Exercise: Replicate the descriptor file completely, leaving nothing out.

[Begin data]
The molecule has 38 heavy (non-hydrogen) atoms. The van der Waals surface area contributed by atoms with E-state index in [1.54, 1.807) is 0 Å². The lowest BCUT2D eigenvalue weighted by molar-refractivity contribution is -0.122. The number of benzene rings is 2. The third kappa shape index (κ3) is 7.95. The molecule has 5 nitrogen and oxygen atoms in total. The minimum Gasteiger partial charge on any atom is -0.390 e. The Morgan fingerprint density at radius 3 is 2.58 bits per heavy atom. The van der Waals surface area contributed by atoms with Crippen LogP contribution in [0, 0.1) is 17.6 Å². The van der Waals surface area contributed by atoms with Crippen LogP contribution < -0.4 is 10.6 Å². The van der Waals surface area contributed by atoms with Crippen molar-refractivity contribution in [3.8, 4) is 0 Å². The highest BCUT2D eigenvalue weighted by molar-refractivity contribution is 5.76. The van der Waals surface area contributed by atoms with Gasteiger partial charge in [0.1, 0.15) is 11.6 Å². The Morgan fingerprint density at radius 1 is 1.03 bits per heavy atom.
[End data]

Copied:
The molecule has 38 heavy (non-hydrogen) atoms. The van der Waals surface area contributed by atoms with E-state index in [1.54, 1.807) is 0 Å². The lowest BCUT2D eigenvalue weighted by molar-refractivity contribution is -0.122. The number of benzene rings is 2. The third kappa shape index (κ3) is 7.95. The molecule has 5 nitrogen and oxygen atoms in total. The minimum Gasteiger partial charge on any atom is -0.390 e. The Morgan fingerprint density at radius 3 is 2.58 bits per heavy atom. The van der Waals surface area contributed by atoms with Crippen LogP contribution in [0, 0.1) is 17.6 Å². The van der Waals surface area contributed by atoms with Crippen LogP contribution < -0.4 is 10.6 Å². The van der Waals surface area contributed by atoms with Crippen molar-refractivity contribution in [3.8, 4) is 0 Å². The highest BCUT2D eigenvalue weighted by molar-refractivity contribution is 5.76. The van der Waals surface area contributed by atoms with Gasteiger partial charge in [0.1, 0.15) is 11.6 Å². The Morgan fingerprint density at radius 1 is 1.03 bits per heavy atom.